TB is very significantly modulated by bacterial volatiles (P < 0.001). Out of the 19 strains, 12 induced a significant increase in TB production (Fig. 4a), ranging from 41.6 mg (Eco99B829) to 61.6 mg (BsuGB03). As stated earlier, no significant effect was noted for Pfl89B61 and BpaC9 (cluster 1 strains) and this was also the case for all the considered variables.

Only three out of eight cluster 2 strains induced a significant increase in TB production: Eco99B829, PpuB0266 and PpoE681. All three belong to the same sub-group and are characterised by positive PC2 values. All the other biomass-related traits remained unaffected within this cluster, apart from LA for only one strain (PpoE681, Fig. 4e). Due to its narrow PC1 positioning (Fig. 2), cluster 2 showed low intra-cluster variability for biomass production, whatever the variable.

In contrast, cluster 3 strains were more spread out on the PC1 axis and therefore presented greater heterogeneity, with the TB ranging from 43.6 mg (PaeI0373) to 54.9 mg (Pfl29ARP). All six of these strains showed a significant ability to increase TB and LA and only those plantlets exposed to PaeI0373 volatiles did not show any significant changes in SB and RB (Fig. 4c and d, respectively). As observed for cluster 2 strains, individual RS values remained statistically unaffected by all six strains (Fig. 4b).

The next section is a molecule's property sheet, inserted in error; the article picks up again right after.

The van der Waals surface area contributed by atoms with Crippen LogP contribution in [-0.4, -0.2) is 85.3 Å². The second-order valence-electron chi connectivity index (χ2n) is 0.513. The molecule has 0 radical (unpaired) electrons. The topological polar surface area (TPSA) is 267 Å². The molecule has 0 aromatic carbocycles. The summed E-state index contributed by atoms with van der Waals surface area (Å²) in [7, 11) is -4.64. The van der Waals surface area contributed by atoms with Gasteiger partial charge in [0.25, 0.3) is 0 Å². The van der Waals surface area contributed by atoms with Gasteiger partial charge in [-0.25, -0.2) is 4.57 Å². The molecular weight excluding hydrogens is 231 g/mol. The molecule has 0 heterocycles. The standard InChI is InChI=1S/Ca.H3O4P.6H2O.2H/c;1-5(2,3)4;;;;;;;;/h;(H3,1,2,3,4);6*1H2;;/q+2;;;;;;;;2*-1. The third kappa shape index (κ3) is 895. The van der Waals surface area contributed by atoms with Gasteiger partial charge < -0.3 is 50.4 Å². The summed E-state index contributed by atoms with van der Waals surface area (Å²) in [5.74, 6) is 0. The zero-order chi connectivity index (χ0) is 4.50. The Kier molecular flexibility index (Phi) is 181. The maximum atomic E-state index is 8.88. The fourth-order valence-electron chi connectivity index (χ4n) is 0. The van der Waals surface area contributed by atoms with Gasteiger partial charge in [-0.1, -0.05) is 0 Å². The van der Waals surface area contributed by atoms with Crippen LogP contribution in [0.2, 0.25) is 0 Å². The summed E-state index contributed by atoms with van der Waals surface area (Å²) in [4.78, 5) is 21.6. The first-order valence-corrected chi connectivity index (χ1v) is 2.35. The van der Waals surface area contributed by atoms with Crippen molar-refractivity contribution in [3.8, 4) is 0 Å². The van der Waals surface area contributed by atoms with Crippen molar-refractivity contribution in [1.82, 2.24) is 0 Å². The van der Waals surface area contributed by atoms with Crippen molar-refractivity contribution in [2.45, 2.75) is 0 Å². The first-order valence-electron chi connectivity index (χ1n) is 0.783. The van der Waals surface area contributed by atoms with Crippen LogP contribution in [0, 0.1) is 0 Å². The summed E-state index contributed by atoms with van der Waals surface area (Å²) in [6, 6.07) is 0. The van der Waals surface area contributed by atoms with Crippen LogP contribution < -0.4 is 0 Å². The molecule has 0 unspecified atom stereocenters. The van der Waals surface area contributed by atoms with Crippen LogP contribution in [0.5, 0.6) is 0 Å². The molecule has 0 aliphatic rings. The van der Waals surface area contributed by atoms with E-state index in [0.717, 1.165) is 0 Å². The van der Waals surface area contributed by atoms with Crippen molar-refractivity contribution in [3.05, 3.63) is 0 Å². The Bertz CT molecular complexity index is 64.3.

The cluster 4 strains (BpuC26 and BpuT4) had similar effects on biomass production and both of them increased TB, SB, RB and LA. Compared with clusters 1, 2 and 3, these strains induced higher RB production, leading to a higher mean RS value (0.63), but BpuC26 was the only strain out of all 19 that was able to change RS significantly. Cluster 5′s single Bacillus subtilis strain (BsuGB03) induced the highest TB, SB and RB production (61.6 mg, 38.0 mg and 23.8 mg, respectively) without significantly affecting the RS value compared with the control.

Main volatile-mediated modulations of root system architecture (RSA)